1. Social Media Reach
    • Social media reach measures how many customers you are getting through social media, such as Facebook, LinkedIn, Twitter Instagram, and Google+. You can check how your content is performing on each social media site, as well as setting up track backlinks to your website. Tracking social media will help give you a clear picture of which sites are performing best for your company so that you can focus your efforts and maximize your ROI.
  1. Mobile Traffic
    • Mobile traffic refers to the traffic to your website through a mobile device. This is an important metric because it can help inform you if your website is properly optimized for mobile devices. Tracking the user experience on mobile devices can help you make your mobile site more efficient for potential customers.

 

While the metrics above are all individual examples of standard KPIs, it’s important to remember that no marketing effort is done in a vacuum. In other words, you may spend money on a trade show booth and get 10 leads, but the ROI on that can’t be tracked solely to the booth. You have probably promoted the booth on your website, possibly done an email campaign about it and maybe even more. So while these are indeed good “indicators” they also have to be viewed with the big picture in mind.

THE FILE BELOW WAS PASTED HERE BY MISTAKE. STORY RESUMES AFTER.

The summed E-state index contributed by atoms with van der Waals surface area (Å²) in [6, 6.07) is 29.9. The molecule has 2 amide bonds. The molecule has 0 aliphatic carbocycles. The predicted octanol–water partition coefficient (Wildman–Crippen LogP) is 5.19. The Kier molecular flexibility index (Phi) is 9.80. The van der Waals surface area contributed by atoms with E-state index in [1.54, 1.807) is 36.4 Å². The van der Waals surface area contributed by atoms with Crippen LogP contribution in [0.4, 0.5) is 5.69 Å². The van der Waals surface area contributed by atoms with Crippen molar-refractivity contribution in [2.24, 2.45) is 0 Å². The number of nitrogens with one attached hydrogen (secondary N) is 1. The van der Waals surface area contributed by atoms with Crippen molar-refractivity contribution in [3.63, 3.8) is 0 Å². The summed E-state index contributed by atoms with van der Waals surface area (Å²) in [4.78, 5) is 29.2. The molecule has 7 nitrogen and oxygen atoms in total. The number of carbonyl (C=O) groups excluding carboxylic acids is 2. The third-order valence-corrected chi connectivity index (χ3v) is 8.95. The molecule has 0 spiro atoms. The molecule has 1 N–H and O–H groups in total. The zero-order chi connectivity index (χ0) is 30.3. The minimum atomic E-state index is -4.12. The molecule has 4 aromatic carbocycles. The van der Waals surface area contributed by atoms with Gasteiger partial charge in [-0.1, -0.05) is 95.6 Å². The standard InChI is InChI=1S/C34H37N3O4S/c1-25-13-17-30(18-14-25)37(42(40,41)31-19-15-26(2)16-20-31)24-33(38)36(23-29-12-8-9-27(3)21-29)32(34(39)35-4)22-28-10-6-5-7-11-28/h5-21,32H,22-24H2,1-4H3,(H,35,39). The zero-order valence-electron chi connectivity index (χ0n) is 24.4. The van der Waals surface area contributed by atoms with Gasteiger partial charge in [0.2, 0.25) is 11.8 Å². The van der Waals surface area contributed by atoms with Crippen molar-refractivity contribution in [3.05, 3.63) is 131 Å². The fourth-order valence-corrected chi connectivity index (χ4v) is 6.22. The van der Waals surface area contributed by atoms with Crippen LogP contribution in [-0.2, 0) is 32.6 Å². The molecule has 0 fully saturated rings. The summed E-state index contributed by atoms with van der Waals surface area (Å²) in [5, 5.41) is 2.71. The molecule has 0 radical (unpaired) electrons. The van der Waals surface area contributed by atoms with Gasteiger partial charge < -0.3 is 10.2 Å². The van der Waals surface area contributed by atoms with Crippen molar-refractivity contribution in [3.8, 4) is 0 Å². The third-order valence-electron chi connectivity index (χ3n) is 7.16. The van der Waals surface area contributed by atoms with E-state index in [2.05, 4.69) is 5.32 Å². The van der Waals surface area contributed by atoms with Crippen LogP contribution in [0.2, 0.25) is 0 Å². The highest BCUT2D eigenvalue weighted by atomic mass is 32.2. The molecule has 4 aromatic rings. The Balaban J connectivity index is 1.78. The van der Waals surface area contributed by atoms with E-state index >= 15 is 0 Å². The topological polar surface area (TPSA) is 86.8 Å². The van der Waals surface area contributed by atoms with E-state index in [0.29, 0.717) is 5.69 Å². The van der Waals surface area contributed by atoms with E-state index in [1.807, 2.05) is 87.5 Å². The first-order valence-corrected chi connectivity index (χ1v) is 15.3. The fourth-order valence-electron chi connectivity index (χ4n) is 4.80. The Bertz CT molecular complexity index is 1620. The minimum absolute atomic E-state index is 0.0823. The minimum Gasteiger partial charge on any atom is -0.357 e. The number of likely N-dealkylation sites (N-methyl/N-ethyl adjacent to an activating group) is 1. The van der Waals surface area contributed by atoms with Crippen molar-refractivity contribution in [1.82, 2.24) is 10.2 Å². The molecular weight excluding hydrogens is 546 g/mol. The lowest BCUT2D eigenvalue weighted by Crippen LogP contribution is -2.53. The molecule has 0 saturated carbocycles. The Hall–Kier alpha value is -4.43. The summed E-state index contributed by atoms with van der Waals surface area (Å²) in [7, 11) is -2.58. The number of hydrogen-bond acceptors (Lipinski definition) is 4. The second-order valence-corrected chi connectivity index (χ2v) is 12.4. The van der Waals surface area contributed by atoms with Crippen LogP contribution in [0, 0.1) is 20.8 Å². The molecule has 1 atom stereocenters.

Being able to analyze these KPI metrics is vital in understanding the success of your marketing efforts. Marketing Influence creates marketing programs that are customized to your goals and budget. Connect with us now to learn more about how we can help you with your marketing analytics.

 

By | 2018-10-16T19:01:44+00:00 October 2nd, 2018|Analytics and Metrics|

About the Author:

Shea is a Senior Marketing Strategist at Marketing Influence. She has both a big picture grasp of marketing, and a laser focus on current digital marketing trends and capabilities. When she is not writing blogs and curating content for social media, she enjoys spending time exploring San Diego.